Los Angeles Times
No divine, or otherwise, intervention
Sisters’ restraining order against L. A. Archdiocese over sale of convent to Katy Perry is rejected.
A judge tells nuns embroiled in a property dispute with the L. A. Archdiocese to work it out.
A judge has asked attorneys for a group of nuns and attorneys for the L. A. Archdiocese to work out the terms of a restraining order regarding the proposed sale of their convent to pop star Katy Perry.
The Sisters of the Immaculate Heart of Mary asked for a temporary restraining order against the Roman Catholic archdiocese, which is suing to stop the nuns from selling the villa- style hilltop property in Los Feliz to restaurateur Dana Hollister for $ 15.5million.
The nuns will return to court July 30, when the archdiocese’s attorneys will ask a judge to stop the attempt by the nuns to sell the property. Both sides will return again in October to discuss who has legal control over the convent.
The nuns’ attorney, Bernard Resser, said it was disappointing that Los Angeles County Superior Court Judge James Chalfant wasn’t able to set an earlier court date.
The archdiocese argues it has legal authority and that the nuns’ sale was unauthorized.
The archdiocese already agreed to sell the convent to Perry for $ 14.5 million in cash.
The agreement, the archdiocese argued, is legally sound.
“The Dana Hollister deal is horrible,” said the archdiocese’s attorney, J. Michael Hennigan. “Forty- four thousand dollars and not a penny for three years. Are you kidding?”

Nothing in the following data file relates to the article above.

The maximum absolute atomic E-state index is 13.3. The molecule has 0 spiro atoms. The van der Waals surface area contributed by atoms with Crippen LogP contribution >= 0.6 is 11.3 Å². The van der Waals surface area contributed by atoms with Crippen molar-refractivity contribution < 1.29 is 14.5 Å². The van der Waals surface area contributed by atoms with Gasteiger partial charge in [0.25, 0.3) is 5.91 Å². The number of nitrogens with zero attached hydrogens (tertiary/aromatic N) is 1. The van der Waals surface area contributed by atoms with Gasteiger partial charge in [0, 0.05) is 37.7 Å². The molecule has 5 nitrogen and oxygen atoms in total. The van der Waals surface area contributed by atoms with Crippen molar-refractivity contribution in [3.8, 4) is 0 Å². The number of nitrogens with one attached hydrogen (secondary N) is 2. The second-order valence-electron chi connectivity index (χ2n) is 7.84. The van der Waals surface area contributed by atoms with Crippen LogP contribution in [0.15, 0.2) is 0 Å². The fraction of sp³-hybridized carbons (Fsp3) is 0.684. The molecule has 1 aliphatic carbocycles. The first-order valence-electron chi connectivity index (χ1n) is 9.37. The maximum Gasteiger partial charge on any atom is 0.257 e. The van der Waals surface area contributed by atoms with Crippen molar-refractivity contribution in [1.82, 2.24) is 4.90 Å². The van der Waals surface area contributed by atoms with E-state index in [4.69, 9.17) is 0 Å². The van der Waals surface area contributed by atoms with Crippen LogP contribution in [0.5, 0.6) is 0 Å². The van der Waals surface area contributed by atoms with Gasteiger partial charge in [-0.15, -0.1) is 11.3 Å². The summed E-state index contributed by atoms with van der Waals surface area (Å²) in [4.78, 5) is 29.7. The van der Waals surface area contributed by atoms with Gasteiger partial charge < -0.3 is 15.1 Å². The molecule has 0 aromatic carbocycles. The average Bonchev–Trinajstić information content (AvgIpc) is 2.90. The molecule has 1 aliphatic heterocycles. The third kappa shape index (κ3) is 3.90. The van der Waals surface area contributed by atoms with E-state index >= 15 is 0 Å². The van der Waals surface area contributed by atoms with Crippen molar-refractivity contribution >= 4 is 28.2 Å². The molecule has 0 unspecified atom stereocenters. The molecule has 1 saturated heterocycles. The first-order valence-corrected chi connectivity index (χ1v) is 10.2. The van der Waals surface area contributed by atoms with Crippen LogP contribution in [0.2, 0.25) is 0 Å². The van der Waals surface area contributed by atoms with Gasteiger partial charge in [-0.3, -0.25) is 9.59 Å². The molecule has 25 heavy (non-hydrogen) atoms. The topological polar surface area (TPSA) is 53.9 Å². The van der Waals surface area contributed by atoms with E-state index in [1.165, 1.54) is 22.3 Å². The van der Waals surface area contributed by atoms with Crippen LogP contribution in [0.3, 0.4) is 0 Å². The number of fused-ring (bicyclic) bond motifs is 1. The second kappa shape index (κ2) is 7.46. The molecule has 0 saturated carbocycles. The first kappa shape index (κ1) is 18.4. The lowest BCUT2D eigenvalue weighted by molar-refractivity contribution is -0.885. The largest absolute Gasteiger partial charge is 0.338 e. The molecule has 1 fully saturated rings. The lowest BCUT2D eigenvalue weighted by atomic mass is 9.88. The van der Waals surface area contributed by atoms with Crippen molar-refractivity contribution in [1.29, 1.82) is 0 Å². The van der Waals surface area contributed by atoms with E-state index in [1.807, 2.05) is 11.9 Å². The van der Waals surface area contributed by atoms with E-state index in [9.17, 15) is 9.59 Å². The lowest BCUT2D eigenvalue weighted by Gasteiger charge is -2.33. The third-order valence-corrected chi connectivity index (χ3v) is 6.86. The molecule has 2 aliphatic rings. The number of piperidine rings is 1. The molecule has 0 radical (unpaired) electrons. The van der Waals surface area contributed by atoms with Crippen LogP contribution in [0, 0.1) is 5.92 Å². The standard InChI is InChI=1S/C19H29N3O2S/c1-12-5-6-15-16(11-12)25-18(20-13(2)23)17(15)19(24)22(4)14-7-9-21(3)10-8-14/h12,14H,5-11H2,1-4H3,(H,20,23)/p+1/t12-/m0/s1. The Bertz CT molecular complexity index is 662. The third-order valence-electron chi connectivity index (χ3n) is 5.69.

The archdiocese said that Hollister put down only $ 44,000 for possession of the title and property. She is not required to make any additional payments until July 2018, according to the arch diocese.
But the sisters’ attorneys contend the archdiocese never sought to establish legal control over the order’s nonprofit institute until June, and that they installed officers to oversee it.
The attorneys argue the move was illegal and accused Archbishop Jose Gomez of acting “as if he were above the rules and immune from the obligations of civil law.”
The sisters say they were first informed in September that the archbishop planned to sell the property to Katherine Hudson, who they later learned was Katy Perry.
But the sisters objected to selling the property to Perry after learning about the singer and her “public image,” the attorneys said in documents filed Friday.
They then moved forward with their plans to sell to Hollister. The transaction, they said, would bring more money and provide care for the sisters in their retirement.
Gomez told the sisters to present a proposal for him to approve, according to the documents.
But he refused to meet with the sisters to approve the sale and instead moved ahead with his agreement to sell to Perry, their attorneys said.